charter schools, education, education reform, educational testing, free enterprise, innovation, kardashians, public schools, seniority, students, teachers, teachers unions, tenure, value added, vouchers
It’s only fair that personal responsibility for a particular outcome, and the consequent credit or blame, should be proportionate to one’s influence over that outcome:
The Great Chicago Fire: Bossie – 5%; The Lantern – 10%; Mrs. O’Leary – 35%; Chicago Zoning/Building Codes – 50%
The Kardashian Phenomenon: Kardashian family – 20%; American stupidity – 80%
If you can understand what you’ve read so far, can explain percentages, can add the above figures and get 100% for each, and can deduce where the Chicago Fire occurred, some of the credit probably goes to your teachers. On the other hand, if Kardashian rings a bell, you have only yourself to blame.
By this time in your life, you couldn’t assign to your teachers a percentage figure for their contribution to your knowledge. Time has passed, but, more fundamental, there were too many factors that influenced what you learned or didn’t learn to isolate just one.
This simple truth seems to have eluded an increasingly vocal and influential bloc of reformers who see our public schools as failures and claim to have a clever rescue plan.
These reformers attribute the problems to a system, burdened by teacher seniority and tenure, and the stranglehold of teachers unions, that rewards complacent, mediocre teachers and discourages the bright and innovative. The reformers’ solution appears to rely on a vision of American free enterprise, where competition drives innovation, and the market rewards quality and efficiency as it punishes the merely acceptable.
Among their business-inspired reform proposals, which include vouchers and charter schools (another topic, another time), is bonus pay for meritorious performance and the Help Wanted pages for the laggards.
But it’s a flawed notion in at least two respects: (1) It misunderstands the fundamental nature of education; and (2) It cannot, with sufficient accuracy, isolate those elements of learning for which a teacher is responsible.
(1) Teaching youngsters is essentially a cooperative, not a competitive, enterprise. Teachers rely on each other to help set the overall tone of their school and to influence the mentality that each student carries from class to class, from day to day. A school isn’t a love-in. It is a tough environment. But introducing a competition with a few winners and plenty of losers can only hurt morale and affect the quality of education, especially if the competition is not fair.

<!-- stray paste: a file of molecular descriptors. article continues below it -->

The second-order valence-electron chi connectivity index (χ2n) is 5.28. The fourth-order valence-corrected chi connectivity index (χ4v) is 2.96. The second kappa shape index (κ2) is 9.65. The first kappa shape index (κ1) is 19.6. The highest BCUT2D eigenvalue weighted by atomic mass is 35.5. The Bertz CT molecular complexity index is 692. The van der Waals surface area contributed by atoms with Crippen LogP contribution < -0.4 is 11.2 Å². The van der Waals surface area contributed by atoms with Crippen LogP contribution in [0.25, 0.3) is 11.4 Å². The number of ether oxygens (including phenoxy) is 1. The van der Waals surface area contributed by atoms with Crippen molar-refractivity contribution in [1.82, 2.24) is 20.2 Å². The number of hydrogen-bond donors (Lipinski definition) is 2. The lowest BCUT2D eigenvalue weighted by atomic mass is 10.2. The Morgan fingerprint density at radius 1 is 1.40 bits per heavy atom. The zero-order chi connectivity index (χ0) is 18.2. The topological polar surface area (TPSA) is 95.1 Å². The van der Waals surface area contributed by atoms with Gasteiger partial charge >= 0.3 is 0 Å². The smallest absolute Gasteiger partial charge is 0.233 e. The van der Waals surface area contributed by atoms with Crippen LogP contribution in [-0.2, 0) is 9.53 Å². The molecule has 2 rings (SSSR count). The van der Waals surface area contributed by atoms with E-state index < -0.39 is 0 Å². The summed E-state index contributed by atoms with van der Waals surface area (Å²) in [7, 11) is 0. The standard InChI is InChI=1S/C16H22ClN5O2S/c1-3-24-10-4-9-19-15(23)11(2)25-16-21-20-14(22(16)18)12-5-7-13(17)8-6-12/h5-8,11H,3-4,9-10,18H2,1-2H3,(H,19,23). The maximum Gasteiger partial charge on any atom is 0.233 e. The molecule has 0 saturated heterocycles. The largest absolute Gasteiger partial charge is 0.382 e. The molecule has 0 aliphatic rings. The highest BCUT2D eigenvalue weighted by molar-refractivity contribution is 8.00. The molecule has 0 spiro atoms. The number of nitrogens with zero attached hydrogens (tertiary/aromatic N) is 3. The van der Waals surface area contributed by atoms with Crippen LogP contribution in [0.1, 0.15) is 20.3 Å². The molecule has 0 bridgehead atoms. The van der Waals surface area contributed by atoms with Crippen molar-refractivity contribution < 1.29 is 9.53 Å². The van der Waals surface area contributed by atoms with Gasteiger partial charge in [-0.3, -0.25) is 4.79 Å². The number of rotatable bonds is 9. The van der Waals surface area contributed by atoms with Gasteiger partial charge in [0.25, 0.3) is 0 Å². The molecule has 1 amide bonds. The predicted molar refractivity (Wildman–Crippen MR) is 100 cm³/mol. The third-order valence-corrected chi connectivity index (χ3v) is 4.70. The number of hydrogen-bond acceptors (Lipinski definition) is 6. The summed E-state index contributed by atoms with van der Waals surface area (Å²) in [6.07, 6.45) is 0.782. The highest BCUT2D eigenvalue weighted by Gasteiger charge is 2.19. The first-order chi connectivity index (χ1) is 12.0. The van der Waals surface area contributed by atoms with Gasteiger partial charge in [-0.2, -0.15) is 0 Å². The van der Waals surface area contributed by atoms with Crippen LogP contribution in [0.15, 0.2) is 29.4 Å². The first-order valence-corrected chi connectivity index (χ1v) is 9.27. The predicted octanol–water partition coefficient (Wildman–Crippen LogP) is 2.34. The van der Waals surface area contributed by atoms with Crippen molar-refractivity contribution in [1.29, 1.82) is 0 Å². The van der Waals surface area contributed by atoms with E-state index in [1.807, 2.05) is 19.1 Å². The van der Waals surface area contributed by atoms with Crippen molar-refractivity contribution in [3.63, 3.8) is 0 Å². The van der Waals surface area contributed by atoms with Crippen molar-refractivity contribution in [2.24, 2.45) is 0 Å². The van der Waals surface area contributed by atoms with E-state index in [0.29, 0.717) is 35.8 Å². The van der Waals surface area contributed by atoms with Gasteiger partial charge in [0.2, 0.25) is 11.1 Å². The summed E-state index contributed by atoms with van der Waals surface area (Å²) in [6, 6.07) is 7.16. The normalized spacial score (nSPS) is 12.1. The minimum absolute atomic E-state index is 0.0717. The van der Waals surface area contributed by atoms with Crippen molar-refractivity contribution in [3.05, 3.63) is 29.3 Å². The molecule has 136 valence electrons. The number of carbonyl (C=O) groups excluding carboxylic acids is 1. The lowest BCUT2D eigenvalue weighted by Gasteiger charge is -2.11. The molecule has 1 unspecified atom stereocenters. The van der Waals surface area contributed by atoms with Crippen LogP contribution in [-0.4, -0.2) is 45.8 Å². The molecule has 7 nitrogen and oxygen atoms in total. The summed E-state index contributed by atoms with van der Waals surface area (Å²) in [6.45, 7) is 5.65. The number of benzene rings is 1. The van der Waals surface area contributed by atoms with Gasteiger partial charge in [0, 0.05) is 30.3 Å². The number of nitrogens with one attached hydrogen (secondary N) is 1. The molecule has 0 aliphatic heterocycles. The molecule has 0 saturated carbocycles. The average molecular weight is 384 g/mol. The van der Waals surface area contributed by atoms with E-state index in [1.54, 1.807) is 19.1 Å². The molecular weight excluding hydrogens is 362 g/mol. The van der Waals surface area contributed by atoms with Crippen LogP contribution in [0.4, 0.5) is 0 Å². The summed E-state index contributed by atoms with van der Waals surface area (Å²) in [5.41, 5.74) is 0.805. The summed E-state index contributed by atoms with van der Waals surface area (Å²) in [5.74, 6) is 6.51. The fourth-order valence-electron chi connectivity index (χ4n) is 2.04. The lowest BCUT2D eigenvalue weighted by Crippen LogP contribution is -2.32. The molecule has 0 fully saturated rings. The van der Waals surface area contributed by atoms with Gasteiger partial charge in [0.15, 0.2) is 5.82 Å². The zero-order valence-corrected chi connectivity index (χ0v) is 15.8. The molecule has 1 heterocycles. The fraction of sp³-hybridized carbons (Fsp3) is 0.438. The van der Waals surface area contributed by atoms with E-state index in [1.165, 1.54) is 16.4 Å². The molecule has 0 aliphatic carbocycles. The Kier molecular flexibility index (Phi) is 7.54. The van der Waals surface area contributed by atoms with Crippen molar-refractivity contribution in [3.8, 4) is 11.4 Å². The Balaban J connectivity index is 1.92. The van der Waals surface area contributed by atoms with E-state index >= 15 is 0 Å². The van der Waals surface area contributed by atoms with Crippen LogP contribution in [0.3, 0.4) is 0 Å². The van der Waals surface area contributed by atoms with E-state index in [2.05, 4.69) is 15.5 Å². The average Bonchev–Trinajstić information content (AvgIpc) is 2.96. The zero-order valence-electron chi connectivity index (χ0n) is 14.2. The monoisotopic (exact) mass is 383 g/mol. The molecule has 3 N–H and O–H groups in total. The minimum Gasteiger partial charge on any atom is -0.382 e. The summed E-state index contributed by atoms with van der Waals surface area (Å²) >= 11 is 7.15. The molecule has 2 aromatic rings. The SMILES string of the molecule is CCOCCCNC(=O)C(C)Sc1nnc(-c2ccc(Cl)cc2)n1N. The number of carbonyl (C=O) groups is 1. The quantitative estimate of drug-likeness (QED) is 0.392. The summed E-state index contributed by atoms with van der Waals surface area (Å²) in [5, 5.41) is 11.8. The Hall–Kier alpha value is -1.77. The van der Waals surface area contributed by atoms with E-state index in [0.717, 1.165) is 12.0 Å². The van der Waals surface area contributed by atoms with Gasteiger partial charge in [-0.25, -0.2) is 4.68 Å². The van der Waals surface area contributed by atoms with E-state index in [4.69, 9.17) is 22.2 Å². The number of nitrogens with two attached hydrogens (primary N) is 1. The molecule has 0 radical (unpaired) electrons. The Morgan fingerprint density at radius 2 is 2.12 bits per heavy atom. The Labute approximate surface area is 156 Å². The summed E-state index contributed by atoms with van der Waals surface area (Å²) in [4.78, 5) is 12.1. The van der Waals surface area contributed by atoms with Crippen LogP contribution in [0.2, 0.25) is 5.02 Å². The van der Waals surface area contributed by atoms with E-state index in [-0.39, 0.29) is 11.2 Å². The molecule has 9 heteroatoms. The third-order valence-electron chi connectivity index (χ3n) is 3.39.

(2) And it isn’t! The only non-biased measure of teacher effectiveness would be a quantitatively-scored test of each student’s performance that is compared with his/her previous test score in that same subject. Then, at least, you could begin to measure a teacher’s Value Added for each student. But testing can’t account for factors that intervene, even between two sequential tests, over which the teacher has no control — family situation, peer influence, physical health among many others.
This doesn’t mean teachers shouldn’t be evaluated. There is a model that could work. The drawback is, it’s old-school: a framework of professional norms that identifies proven best practices, along with a training, interning, mentoring, and evaluating process (by peers and supervisors). In roughly similar form, it seems to work for other service professions like medicine and the law (and could include cautionary tales of worst practices, in order to mollify those who see education reform as essentially a de-worming process).
If this is not acceptable, there are a couple alternative environments where the reformers could test their learning-output measurement of teacher quality, better controlling extraneous variables like family influence, giving a more precise account of each teacher’s Value Added, and rewarding (or punishing) accordingly. One is called Boarding School. The other is called Reform School.